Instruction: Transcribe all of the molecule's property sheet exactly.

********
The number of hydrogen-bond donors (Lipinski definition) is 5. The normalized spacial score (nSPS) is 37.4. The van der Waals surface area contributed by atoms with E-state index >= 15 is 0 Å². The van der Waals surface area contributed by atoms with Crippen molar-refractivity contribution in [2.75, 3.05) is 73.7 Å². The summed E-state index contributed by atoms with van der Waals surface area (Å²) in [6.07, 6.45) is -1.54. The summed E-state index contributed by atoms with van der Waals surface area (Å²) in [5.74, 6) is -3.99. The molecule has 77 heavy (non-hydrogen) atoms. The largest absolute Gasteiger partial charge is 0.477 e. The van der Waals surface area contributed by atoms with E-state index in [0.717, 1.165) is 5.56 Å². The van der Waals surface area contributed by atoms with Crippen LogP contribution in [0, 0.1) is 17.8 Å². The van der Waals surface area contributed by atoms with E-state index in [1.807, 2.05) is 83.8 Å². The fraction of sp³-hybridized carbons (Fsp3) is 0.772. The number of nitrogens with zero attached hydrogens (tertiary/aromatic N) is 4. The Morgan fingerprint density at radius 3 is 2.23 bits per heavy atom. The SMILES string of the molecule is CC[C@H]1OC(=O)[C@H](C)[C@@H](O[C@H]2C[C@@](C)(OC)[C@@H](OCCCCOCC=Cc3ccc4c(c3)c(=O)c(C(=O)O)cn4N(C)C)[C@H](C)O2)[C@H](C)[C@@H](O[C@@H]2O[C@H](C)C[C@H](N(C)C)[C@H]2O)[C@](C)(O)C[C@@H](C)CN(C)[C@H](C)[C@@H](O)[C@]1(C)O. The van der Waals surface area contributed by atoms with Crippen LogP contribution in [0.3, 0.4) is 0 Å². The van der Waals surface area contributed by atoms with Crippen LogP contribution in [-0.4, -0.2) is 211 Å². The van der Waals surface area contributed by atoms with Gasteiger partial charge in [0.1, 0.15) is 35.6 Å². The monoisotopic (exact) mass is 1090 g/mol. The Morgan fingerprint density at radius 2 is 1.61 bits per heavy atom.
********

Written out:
The number of hydrogen-bond donors (Lipinski definition) is 5. The normalized spacial score (nSPS) is 37.4. The van der Waals surface area contributed by atoms with E-state index >= 15 is 0 Å². The van der Waals surface area contributed by atoms with Crippen molar-refractivity contribution in [2.75, 3.05) is 73.7 Å². The summed E-state index contributed by atoms with van der Waals surface area (Å²) in [6.07, 6.45) is -1.54. The summed E-state index contributed by atoms with van der Waals surface area (Å²) in [5.74, 6) is -3.99. The molecule has 77 heavy (non-hydrogen) atoms. The largest absolute Gasteiger partial charge is 0.477 e. The van der Waals surface area contributed by atoms with E-state index in [0.717, 1.165) is 5.56 Å². The van der Waals surface area contributed by atoms with Crippen LogP contribution in [0, 0.1) is 17.8 Å². The van der Waals surface area contributed by atoms with E-state index in [1.807, 2.05) is 83.8 Å². The fraction of sp³-hybridized carbons (Fsp3) is 0.772. The number of nitrogens with zero attached hydrogens (tertiary/aromatic N) is 4. The Morgan fingerprint density at radius 3 is 2.23 bits per heavy atom. The SMILES string of the molecule is CC[C@H]1OC(=O)[C@H](C)[C@@H](O[C@H]2C[C@@](C)(OC)[C@@H](OCCCCOCC=Cc3ccc4c(c3)c(=O)c(C(=O)O)cn4N(C)C)[C@H](C)O2)[C@H](C)[C@@H](O[C@@H]2O[C@H](C)C[C@H](N(C)C)[C@H]2O)[C@](C)(O)C[C@@H](C)CN(C)[C@H](C)[C@@H](O)[C@]1(C)O. The van der Waals surface area contributed by atoms with Crippen LogP contribution in [0.3, 0.4) is 0 Å². The van der Waals surface area contributed by atoms with Crippen LogP contribution in [-0.4, -0.2) is 211 Å². The van der Waals surface area contributed by atoms with Gasteiger partial charge in [0.1, 0.15) is 35.6 Å². The monoisotopic (exact) mass is 1090 g/mol. The Morgan fingerprint density at radius 2 is 1.61 bits per heavy atom.